From Madrid, we made our way to the train station and hopped aboard the high-speed train to Barcelona, our next destination.
The main thing we did on our first day in the city was head to La Sagrada Família, the famously still-under-construction church that’s been a work in progress since the 1920s, I believe.1
We took the metro to get there, and the thing about the metro in Spain is that every station has at least three exits, as far as I can tell. And we, being tourists, never knew which one we wanted. Long story short, we got the wrong one and came out near the entrance to the church, rather than the ticket office.
Normally I’d complain about how long we stood in line for the tickets, but hey, the view from there wasn’t too bad.
I did appreciate that the crucifix they’re using for that entrance is made of iron.
Getting inside, the first thing I want to mention is the stained-glass windows.
They’re astonishingly beautiful, and all around the place.
The colors shift from window to window, with one side of this wing being in shades of blue2 and the other, being struck by sunlight as we got there, in vivid reds.
It was a beautiful effect, overall.
The next thing I’d like to emphasize is just how large of a space it is.
(People, for scale.)
There’s a lot of space for worshippers, once the church is finally opened; not only on the ground floor, but on the second level above.
The lighting throughout was rather interesting – the invention of LEDs must’ve been quite a boon to whoever was in charge of figuring it all out.
Seriously, it was beautiful – and solidly my favorite church I’ve ever been in. Sorry, St. Stephen’s, you’ve been ousted.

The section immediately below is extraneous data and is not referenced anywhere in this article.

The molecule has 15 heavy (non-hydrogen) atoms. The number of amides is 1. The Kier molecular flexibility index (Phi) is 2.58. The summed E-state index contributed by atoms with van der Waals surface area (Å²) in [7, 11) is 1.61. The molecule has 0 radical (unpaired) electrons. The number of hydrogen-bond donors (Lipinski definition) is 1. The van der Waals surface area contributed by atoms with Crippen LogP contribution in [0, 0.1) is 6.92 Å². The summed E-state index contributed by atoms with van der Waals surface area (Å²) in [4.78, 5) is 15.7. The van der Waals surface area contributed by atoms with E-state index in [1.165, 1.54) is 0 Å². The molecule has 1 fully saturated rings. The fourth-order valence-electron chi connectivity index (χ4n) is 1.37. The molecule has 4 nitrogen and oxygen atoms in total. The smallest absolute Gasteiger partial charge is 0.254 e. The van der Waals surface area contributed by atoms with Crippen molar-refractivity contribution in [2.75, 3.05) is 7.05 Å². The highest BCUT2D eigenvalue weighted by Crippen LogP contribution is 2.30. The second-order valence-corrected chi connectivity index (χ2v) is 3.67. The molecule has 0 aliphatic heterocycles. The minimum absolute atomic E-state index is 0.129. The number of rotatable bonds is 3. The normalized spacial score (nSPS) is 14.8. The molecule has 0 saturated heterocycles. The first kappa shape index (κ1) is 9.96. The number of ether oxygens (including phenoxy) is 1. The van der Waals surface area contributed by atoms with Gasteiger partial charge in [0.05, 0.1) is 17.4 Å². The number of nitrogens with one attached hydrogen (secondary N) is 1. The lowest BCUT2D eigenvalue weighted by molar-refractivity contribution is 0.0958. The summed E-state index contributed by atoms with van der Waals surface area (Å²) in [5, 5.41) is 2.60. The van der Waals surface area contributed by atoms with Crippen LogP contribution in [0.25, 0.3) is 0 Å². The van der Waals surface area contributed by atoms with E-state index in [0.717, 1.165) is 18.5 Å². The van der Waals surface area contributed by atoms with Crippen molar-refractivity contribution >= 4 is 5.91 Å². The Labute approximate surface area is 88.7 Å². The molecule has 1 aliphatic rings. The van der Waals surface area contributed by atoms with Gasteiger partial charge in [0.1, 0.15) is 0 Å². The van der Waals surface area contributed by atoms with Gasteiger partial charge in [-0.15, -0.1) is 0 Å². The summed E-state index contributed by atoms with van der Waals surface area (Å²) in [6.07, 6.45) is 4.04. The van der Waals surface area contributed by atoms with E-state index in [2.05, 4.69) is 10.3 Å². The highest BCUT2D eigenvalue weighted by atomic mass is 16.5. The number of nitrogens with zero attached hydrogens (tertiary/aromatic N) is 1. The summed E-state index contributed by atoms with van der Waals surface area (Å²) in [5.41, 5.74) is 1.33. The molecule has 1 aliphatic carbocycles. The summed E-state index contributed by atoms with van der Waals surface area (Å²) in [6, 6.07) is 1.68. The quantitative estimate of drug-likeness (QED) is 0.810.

A final look at the interior, and this photo can’t really do it justice either but I think it captures the astonishing amount of vertical space better, at least.
As we left, we headed out the other side, and the light was just perfect, so I snapped another picture.
The main point of our second day was exploring Park Güell, another bit of Gaudí’s architecture.
Now, one of the cool things about the park is the location – it’s on some seriously nice land, high up above the rest of the city.
The view from up there is, of course, to die for.
You can actually see the television broadcast tower, with some additional space that’s used for an observation deck, the highest place in the city.
Anyhow, the park was originally developed for use as housing, something along the lines of British estates; one of the more famous bits of architecture is the columned arcade, intended to be used for hosting a marketplace.
It’s got some nice little spaces left open, presumably for larger stalls in the market.
There’s other little touches – the pseudo-organic shapes of the arches holding up the pathways that line the edges of what is now known as the “monumental zone” being probably the most famous example.
But to be honest, the Monumental Zone wasn’t my favorite part of the park; I enjoyed the public spaces more.
Not only does it have a lot of greenery, even in the dead of winter, but it’s got some beautiful pathways and bridges, all in local stone, that meander around the place.
I mean, look at that – it fits the area so well.
Being built on such a steep slope, the park wound up with lots of levels – but with a mix of slowly descending bridges and paths, and the occasional stairway, it’s very manageable.
Inspired by the park, we finished the day up on the terrace of our hotel, which turned out to have a pretty alright view itself.
Barcelona: 10/10, would recommend.
Don’t cite me on anything here, because I’m writing this while on a plane from Vienna to Washington D.C., so I can’t exactly check Wikipedia to verify my information.
This is, by the way, the reason that I’m not including the full name of the church here – that, and because nobody ever calls it by the full name, the just refer to it as “la Sagrada Família” ↩
- That my camera really struggled with, for some reason. ↩